Super sealions

Those big brown eyes stare at you from a distance, then there is a sudden movement as the young sealion darts towards your bubbles and swims through, seemingly having fun as they tickle its body. Mum passed by a few minutes ago but seems content that her child is safe and having fun. Dad is sleeping on the rocks and happy to let mum and pup out of his sight. This is what most people see when they come and visit the sealions at Los Isotes; playful juvenile sealions that are inquisitive about us and seek some kind of interaction, but there is another side to these marine mammals that few think about.
Firstly what exactly is a sealion and how is it different to a seal?  They are recognizable creatures to young children and those with little knowledge of the ocean, they undoubtably both look adorable, so what's the difference?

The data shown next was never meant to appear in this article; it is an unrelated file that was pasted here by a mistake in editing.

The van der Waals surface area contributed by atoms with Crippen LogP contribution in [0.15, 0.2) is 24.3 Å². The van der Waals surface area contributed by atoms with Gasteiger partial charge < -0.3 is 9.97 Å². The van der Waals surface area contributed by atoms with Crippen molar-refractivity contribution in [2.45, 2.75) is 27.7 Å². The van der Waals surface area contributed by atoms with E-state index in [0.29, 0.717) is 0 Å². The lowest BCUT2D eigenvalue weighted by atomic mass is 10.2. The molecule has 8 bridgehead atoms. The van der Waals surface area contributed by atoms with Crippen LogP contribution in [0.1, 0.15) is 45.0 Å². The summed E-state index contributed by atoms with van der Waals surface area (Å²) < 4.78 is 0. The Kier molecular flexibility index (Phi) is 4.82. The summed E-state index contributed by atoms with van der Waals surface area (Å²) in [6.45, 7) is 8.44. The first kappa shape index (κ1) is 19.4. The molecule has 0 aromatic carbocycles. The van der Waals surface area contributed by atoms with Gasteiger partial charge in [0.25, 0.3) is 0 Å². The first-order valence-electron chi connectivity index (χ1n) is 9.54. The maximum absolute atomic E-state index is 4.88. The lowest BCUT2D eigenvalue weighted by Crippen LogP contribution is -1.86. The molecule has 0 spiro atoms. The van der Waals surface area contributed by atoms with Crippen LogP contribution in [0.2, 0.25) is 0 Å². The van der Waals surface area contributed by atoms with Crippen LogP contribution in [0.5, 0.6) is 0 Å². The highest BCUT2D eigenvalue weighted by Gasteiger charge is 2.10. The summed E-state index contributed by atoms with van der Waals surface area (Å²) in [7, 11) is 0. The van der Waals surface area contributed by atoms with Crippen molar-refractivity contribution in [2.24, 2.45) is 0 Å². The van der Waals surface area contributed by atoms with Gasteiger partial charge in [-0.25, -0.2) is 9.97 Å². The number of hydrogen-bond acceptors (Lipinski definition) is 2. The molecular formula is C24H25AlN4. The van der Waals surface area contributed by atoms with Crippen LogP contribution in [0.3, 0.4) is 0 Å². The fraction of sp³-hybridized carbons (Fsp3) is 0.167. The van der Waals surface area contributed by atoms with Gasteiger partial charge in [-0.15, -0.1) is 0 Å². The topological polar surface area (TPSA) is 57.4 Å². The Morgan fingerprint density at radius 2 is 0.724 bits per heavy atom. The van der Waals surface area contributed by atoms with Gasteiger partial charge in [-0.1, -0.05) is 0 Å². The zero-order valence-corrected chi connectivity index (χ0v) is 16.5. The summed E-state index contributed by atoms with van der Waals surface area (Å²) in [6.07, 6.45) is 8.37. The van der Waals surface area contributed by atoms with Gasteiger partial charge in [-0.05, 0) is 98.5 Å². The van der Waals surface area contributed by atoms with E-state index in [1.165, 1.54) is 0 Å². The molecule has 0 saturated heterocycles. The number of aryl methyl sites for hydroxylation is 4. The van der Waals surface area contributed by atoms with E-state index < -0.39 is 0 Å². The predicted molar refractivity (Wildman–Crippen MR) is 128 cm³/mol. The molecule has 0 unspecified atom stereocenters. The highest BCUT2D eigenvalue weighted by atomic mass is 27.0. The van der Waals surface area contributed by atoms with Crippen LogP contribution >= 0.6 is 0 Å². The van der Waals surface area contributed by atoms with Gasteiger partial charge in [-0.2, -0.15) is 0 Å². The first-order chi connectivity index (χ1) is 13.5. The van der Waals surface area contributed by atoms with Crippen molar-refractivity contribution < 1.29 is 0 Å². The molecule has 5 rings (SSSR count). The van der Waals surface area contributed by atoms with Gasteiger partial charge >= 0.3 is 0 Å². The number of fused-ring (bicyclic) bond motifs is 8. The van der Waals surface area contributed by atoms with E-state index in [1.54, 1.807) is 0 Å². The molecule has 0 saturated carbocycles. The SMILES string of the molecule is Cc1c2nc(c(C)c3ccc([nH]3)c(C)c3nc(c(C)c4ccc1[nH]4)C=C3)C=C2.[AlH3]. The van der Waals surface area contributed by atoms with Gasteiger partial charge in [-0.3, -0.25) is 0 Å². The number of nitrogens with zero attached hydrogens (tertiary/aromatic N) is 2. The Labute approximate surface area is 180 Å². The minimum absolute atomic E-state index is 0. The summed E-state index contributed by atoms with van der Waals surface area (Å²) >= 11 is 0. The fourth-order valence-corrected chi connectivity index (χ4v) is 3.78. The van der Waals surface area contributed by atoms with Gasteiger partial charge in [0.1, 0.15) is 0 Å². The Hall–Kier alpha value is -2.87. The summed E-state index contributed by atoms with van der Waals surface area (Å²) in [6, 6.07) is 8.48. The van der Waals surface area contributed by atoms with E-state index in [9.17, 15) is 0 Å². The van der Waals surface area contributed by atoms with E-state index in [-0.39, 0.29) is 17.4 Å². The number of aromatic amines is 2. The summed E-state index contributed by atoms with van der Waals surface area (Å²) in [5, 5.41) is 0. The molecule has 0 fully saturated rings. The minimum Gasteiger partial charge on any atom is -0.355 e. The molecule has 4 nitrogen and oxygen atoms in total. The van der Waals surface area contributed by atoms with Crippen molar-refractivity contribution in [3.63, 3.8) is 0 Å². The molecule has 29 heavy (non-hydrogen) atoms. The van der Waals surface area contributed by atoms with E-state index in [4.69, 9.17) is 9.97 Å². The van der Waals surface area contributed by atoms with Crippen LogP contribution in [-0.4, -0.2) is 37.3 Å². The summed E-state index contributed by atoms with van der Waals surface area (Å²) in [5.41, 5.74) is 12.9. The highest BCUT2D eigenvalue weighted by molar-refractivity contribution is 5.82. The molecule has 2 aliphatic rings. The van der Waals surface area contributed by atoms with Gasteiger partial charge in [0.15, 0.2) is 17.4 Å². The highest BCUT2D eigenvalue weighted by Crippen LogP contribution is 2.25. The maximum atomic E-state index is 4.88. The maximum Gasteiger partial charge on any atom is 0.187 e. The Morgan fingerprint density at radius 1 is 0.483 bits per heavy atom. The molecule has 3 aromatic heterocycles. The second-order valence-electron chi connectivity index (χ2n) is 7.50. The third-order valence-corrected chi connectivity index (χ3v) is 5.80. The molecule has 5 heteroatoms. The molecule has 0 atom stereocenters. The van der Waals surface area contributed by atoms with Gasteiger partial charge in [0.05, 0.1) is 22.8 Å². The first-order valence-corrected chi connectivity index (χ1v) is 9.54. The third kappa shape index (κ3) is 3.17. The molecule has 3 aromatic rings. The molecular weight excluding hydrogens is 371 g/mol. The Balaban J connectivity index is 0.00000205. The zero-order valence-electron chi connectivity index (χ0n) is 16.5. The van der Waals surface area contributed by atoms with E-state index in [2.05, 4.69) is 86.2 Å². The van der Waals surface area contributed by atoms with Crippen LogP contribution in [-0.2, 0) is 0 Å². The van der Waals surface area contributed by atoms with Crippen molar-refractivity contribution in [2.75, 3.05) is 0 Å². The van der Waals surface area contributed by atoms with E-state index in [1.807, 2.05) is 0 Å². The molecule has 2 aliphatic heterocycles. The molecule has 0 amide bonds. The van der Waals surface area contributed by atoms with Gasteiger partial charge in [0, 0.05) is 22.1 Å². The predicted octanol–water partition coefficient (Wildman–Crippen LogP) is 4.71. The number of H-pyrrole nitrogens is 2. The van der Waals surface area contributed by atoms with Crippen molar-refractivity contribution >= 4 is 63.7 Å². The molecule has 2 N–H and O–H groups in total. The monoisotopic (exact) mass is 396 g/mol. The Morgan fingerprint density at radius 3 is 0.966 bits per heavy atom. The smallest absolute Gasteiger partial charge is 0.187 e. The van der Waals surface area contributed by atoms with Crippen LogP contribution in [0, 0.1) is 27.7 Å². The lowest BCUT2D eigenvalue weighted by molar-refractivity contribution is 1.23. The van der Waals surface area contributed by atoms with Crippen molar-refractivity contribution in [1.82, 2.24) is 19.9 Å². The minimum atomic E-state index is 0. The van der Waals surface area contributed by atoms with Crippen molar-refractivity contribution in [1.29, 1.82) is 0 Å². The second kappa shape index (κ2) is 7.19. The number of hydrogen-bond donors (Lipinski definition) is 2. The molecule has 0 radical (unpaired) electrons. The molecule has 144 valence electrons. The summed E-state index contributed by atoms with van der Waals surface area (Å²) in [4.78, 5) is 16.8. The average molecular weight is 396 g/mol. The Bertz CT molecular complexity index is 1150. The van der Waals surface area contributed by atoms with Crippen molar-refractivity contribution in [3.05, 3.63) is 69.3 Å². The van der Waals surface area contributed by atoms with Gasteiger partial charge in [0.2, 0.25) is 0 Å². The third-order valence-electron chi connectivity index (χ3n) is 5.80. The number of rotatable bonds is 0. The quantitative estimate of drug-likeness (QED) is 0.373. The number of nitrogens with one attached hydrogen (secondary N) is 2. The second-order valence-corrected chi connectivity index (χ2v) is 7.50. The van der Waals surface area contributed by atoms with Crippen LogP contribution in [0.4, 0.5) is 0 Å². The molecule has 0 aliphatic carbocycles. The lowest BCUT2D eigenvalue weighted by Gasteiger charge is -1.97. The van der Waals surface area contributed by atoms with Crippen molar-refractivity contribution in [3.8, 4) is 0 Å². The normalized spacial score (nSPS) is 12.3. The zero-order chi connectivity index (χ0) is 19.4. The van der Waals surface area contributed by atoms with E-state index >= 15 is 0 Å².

Seals and sealions are both in a group of animals called pinnipedia, which means fin footed.  This diverse group includes seals, sealions and walrus and they can be found all over the world from the chilly arctic to the tropical waters of Hawaii!  Technically seal can be applied to the whole group but there are differences between a seal and a 'true' seal.  Sealions have ear flaps which sets them apart from seals who have ear holes, giving their heads very different appearence.  Sealions also have far more elongated front flippers which help to propel them through the water but also make it much easier for them to walk on land.  They are much more agile on land than a seal due to the ability to prop themselves up.  A sealion also has short claws that are covered by skin on its flippers whereas a seal has much longer claws and fur on those front flippers.  Whilst both animals can be social and interactive in the water sealions are overall more social and vocal creatures, they often live in large groups and can be found in large numbers together both in the water and on land, seals are generally more solitary and only group together for mating opportunities.